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Functional Materials Design through Hydrogel Encapsulation of Inorganic Nanoparticles: Recent Developments and Challenges
M. Karg:
Macromolecular Chemistry and Physics, 217, 242-255 (2016)
doi: 10.1002/macp.201500334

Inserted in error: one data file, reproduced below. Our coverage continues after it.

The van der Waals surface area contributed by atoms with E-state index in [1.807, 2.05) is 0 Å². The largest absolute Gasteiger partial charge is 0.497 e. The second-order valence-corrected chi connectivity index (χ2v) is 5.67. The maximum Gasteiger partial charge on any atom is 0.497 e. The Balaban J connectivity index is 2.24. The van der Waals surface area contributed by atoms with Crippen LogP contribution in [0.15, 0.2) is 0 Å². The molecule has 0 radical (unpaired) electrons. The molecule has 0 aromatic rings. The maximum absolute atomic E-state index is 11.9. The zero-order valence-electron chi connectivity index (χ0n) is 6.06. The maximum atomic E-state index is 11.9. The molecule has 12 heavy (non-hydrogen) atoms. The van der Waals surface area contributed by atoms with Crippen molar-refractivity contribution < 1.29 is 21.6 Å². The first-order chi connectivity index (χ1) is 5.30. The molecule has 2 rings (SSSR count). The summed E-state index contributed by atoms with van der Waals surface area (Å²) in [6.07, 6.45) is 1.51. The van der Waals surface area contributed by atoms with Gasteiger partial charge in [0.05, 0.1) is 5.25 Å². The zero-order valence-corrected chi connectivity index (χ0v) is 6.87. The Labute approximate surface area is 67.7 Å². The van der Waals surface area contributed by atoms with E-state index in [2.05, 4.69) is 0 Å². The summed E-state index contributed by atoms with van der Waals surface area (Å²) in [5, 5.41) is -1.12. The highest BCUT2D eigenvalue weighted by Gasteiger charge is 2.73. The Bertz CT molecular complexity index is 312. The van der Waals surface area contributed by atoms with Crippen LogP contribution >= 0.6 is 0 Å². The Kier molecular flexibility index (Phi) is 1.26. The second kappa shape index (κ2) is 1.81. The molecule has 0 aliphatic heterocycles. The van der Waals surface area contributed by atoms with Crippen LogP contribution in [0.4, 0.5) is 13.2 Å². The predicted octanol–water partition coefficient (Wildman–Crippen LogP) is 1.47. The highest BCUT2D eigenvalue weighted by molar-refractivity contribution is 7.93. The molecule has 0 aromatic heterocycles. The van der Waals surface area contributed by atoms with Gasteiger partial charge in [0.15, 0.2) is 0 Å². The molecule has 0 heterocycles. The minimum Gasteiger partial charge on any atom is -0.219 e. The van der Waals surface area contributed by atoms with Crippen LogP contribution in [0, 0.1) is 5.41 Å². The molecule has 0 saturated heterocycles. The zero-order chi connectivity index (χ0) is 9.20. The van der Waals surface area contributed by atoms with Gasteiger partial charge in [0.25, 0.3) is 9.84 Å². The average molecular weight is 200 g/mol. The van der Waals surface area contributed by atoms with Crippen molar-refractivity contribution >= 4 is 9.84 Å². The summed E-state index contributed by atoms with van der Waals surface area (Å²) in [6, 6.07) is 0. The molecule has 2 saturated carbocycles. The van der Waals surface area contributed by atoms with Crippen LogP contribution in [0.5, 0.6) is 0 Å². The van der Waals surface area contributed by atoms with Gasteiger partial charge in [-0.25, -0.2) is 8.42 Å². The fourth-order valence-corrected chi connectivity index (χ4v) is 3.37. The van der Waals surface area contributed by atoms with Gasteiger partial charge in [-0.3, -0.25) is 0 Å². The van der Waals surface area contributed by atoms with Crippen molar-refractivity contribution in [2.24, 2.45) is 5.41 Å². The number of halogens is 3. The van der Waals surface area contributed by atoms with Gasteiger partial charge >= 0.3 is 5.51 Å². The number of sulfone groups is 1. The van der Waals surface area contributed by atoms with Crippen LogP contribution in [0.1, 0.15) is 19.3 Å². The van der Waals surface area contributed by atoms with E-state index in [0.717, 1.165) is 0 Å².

The encapsulation of inorganic nanoparticles by hydrogel shells offers a promising pathway toward the design of functional building blocks for manifold applications. Hydrogel shells can be grown in a broad range of thicknesses, from a few tens to several hundreds of nanometer, allowing for encapsulation of inorganic particles with different composition, size, and shape. This gives access to a diverse toolbox of colloidal building blocks, which combine properties of the individual components in a multifunctional fashion. Hydrogel shells provide the nano­particle cores with transparent, soft, and responsive coatings which improve the colloidal stability and allow interparticle distance control in colloidal assembly. The variation of the shell dimensions gives access to controlling the fill factor and ultimately distance-dependent effects such as plasmon resonance coupling. This article summarizes the latest efforts in the preparation of core-shell colloids with different inorganic cores and hydrogel shells of various morphologies as well as the assembly of these building blocks into functional superstructures. It is demonstrated how the level of complexity can be increased from 1D to 3D by chemical treatment of core-shell particles, i.e., core growth or core removal, and template-free as well as template-assisted assembly leading to isotropic and anisotropic arrangements of particles.

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